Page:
Pumpkin, chickpeas, rosemary by Nigel Slater

by Jonathan Lovekin

by Jonathan Lovekin

Not sure what to make with your pumpkin this Halloween? We have sourced some seasonal inspiration for you.

This easy and low-waste roasted pumpkin recipe by Nigel Slater, the award-winning author and food columnist for the Observer, can be found in his latest cookbook Greenfeast: autumn, winter.

Serves 4

  • Pumpkin, skin on (1kg)

  • Garlic (4 cloves)

  • Rosemary (10 sprigs)

  • Thyme (8 bushy sprigs)

  • A little olive oil

  • Butter (75g)

For the hummus:

  • Chickpeas (2 x 400g cans)

  • Juice of a small lemon

  • Olive oil (150ml)

  • Parsley leaves (10g)

  • Pink peppercorns (2 teaspoons)

Set the oven at 200C/Gas 6. Remove the seeds and fibres from the pumpkin (and save them to use later), then cut the flesh into eight wedges. Lightly oil a baking tin (Nigel suggest covering it with kitchen foil for easier cleaning) and lay the wedges down in a single layer. Tuck in the unpeeled garlic cloves. Season with salt, black pepper and the sprigs of herbs, then moisten with olive oil. Dot the butter in small lumps over the pumpkin and roast for forty-five minutes, until the squash is golden brown in colour and the texture is soft and fudgy.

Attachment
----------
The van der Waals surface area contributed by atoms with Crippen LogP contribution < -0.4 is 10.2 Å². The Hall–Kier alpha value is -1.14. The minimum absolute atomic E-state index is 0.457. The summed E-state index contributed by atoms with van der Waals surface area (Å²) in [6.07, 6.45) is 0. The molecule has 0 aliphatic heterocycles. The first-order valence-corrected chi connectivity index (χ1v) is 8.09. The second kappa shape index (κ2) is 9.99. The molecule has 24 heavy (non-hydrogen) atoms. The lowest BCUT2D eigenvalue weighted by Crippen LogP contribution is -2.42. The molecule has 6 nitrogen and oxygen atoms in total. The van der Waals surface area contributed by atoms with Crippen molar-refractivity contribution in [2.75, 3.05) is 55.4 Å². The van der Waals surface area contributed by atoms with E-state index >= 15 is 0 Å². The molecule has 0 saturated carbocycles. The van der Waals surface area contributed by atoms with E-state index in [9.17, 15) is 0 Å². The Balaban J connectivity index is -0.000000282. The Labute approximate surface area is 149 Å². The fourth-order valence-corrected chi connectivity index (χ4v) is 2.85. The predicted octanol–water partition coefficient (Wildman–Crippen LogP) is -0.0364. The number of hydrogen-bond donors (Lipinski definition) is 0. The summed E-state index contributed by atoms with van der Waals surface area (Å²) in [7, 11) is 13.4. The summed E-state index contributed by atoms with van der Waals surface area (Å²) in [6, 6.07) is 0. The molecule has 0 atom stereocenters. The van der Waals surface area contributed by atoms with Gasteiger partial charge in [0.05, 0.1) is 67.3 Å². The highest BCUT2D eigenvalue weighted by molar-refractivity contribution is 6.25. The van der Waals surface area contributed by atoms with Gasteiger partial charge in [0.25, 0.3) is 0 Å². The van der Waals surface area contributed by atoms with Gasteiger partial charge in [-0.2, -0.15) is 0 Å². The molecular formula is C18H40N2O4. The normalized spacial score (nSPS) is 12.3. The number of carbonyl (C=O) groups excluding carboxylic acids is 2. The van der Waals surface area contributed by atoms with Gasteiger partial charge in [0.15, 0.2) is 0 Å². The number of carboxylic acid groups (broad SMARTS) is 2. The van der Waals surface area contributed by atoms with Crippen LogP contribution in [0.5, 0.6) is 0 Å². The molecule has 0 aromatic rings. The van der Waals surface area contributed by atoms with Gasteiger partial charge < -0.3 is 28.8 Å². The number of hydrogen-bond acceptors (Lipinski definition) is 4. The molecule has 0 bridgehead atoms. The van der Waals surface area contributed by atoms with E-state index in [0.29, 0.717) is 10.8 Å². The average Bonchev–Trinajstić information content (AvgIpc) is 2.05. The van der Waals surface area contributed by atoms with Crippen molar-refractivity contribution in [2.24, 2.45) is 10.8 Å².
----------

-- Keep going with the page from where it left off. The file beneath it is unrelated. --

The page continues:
Drain the chickpeas and bring them to the boil in deep water. Turn the heat down a little and let them simmer for eight to ten minutes till thoroughly hot. Squeeze the roast garlic cloves out of their skins. Drain the chickpeas again, then tip them into the bowl of a food processor. Add the lemon juice and garlic and process, pouring in enough of the oil to produce a soft, spreadable cream.

Chop the parsley and peppercorns together, then moisten with a tablespoon of olive oil. Spoon the hummus on to a serving dish, place the roasted pumpkin pieces on top, then scatter over the parsley and peppercorns and serve.

If you don’t have pink peppercorns (they are hardly a kitchen essential), then Nigel recommends those dark green bottled peppercorns instead. They have both warmth and piquancy and are useful as a seasoning for anything containing beans or cheese. The brine they come in is handy, too. Just a few drops will perk up a salad dressing or a vegetable or bean purée.

Mains, RecipeOddbox Team